Abstract in English:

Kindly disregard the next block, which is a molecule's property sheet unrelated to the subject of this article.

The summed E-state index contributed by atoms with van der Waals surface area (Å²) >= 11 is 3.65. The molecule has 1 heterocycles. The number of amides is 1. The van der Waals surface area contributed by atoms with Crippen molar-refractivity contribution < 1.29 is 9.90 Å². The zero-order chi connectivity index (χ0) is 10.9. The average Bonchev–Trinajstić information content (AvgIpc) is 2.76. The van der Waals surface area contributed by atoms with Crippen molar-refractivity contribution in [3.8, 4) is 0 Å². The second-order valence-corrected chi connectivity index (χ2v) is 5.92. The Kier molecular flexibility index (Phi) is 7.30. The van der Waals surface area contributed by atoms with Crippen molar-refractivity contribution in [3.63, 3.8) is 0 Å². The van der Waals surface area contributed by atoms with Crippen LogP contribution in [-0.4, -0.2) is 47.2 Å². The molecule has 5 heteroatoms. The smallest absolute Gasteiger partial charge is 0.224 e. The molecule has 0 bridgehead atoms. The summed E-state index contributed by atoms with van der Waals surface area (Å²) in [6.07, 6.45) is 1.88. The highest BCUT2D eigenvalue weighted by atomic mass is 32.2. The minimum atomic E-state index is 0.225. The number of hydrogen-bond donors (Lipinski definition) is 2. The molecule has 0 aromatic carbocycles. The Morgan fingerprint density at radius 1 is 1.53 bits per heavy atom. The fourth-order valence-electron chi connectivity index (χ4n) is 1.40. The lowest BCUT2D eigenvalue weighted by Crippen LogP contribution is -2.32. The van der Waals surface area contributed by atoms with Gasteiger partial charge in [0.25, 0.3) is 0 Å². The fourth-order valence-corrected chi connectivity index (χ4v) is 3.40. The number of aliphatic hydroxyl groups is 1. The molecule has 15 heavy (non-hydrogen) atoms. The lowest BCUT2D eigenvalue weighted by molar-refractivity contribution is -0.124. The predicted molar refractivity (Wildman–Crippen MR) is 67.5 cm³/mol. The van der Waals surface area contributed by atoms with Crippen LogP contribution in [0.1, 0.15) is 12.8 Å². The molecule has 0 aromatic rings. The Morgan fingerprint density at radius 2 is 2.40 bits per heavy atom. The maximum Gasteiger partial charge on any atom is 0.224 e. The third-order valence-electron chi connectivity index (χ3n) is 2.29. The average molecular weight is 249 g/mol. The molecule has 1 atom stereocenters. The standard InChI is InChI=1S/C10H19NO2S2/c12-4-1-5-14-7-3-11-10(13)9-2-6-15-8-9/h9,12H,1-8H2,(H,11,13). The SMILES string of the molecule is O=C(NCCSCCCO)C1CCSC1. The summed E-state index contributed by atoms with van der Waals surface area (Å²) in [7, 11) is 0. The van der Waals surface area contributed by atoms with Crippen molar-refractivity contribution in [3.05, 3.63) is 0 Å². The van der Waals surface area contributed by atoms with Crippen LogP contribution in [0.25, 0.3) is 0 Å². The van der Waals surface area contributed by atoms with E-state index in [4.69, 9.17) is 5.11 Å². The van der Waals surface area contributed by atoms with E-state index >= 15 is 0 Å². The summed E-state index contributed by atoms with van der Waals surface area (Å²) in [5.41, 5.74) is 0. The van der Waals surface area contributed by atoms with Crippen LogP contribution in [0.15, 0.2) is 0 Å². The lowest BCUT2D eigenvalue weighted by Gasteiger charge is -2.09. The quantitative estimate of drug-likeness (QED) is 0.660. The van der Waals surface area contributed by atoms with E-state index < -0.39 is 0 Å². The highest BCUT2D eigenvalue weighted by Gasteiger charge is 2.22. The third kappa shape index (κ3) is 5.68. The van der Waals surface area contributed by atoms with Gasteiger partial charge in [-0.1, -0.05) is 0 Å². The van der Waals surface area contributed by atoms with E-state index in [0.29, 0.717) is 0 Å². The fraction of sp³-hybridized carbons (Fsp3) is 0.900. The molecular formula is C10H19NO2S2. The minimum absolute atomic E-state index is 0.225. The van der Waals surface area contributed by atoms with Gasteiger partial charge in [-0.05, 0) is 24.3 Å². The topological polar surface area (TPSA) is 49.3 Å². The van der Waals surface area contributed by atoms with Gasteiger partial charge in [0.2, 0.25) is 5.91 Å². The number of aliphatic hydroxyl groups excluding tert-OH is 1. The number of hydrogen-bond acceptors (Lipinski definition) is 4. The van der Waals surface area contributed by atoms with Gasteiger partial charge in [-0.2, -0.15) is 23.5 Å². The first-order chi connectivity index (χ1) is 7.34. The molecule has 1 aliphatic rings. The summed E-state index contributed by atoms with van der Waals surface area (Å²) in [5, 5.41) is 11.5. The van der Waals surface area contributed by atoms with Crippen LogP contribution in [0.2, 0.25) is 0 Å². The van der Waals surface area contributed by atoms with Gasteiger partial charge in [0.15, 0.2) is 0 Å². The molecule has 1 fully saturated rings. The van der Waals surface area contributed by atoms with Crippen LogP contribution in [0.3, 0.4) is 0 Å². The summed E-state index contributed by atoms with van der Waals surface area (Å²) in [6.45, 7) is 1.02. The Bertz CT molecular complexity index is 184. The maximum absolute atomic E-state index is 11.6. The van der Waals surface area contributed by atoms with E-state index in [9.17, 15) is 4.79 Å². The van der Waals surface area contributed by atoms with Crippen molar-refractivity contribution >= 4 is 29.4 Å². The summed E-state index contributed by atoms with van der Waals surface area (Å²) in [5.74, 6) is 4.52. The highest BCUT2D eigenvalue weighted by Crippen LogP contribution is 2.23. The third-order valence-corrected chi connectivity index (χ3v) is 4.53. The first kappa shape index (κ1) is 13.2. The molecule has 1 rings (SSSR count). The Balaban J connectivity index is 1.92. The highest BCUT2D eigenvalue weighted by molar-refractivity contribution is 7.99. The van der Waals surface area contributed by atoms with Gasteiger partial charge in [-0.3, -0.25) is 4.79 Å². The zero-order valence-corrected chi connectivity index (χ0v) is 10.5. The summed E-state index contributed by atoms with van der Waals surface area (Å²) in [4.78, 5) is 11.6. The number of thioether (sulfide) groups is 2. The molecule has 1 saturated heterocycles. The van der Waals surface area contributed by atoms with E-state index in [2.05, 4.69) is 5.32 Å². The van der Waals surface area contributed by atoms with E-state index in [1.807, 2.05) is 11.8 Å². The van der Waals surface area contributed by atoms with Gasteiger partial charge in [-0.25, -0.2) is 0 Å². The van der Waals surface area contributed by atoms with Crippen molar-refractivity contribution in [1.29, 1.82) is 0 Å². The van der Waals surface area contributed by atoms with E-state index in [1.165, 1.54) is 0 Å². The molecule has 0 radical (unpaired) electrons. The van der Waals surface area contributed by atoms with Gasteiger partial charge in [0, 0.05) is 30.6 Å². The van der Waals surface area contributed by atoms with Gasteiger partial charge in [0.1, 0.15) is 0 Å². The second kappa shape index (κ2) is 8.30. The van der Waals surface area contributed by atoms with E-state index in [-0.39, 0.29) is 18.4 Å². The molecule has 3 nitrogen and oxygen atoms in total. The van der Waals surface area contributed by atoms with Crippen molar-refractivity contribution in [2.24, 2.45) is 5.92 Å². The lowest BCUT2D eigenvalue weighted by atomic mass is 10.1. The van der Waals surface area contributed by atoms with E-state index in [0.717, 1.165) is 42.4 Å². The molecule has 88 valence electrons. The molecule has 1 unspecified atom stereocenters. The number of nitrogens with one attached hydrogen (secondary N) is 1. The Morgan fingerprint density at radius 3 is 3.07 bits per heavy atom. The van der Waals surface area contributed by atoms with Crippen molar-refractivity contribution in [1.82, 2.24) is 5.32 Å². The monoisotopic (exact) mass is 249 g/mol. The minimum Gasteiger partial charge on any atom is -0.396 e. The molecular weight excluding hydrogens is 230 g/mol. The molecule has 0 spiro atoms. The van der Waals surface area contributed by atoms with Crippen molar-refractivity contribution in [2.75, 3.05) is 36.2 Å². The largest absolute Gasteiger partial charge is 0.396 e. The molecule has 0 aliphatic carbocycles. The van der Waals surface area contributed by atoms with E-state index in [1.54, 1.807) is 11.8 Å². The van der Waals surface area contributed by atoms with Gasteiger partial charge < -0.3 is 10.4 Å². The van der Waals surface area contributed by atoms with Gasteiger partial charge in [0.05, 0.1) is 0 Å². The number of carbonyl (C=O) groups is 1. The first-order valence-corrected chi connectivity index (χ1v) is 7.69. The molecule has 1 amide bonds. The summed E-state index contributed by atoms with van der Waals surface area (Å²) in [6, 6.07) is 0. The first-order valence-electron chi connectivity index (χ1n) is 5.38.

Recommender systems have become very popular for reducing the information overload users are often confronted with in today's web. Collaborative filtering is the method of choice for generating personalized recommendations, supporting users in finding items that best match their preferences, from news articles and movies to all kinds of consumer goods and services. Model-based techniques have achieved great success in terms of recommendation accuracy and algorithmic performance. While there is a large body of research on these aspects, only little effort has been spent on improving user control and experience. As a consequence, users of contemporary systems usually have no other option than rating single items to indicate their preferences and thus to influence the recommendations. In this thesis, we propose a set of interactive methods for model-based collaborative filtering recommender systems. With these methods, we aim at providing users richer possibilities to specify their preferences and to control the outcome of the systems according to situational needs. In general, users should be enabled to take a more active role throughout the process of finding suitable items. Guided by a structured model of user interaction, we first present a choice-based preference elicitation method. For systems that rely on matrix factorization, one of the most commonly applied techniques in the area of model-based collaborative filtering, this method provides an alternative to rating items in cold-start situations. Furthermore, we describe an algorithmic enhancement, content-boosted matrix factorization. Based on the additional item-related information that is considered by this method, we give several examples of advanced interactive features that allow users to control the recommendations in an even more expressive manner, also later in the process. Finally, we propose a concept called blended recommending. This concept is designed to merge model-based collaborative filtering with other established methods in a way that users can be supported also in complex scenarios with the full range of options they need to reach their search goal. All these methodological contributions are complemented by empirical evaluations. Overall, we conducted four user experiments with n=35, 46, 54 and 33 participants, respectively. The results underline that our methods can effectively be implemented in existing recommender systems in order to turn them into fully interactive, user-controlled applications. This is finally confirmed with the help of an integrated recommendation platform that demonstrates that all our developments can be combined with each other in a single holistic system.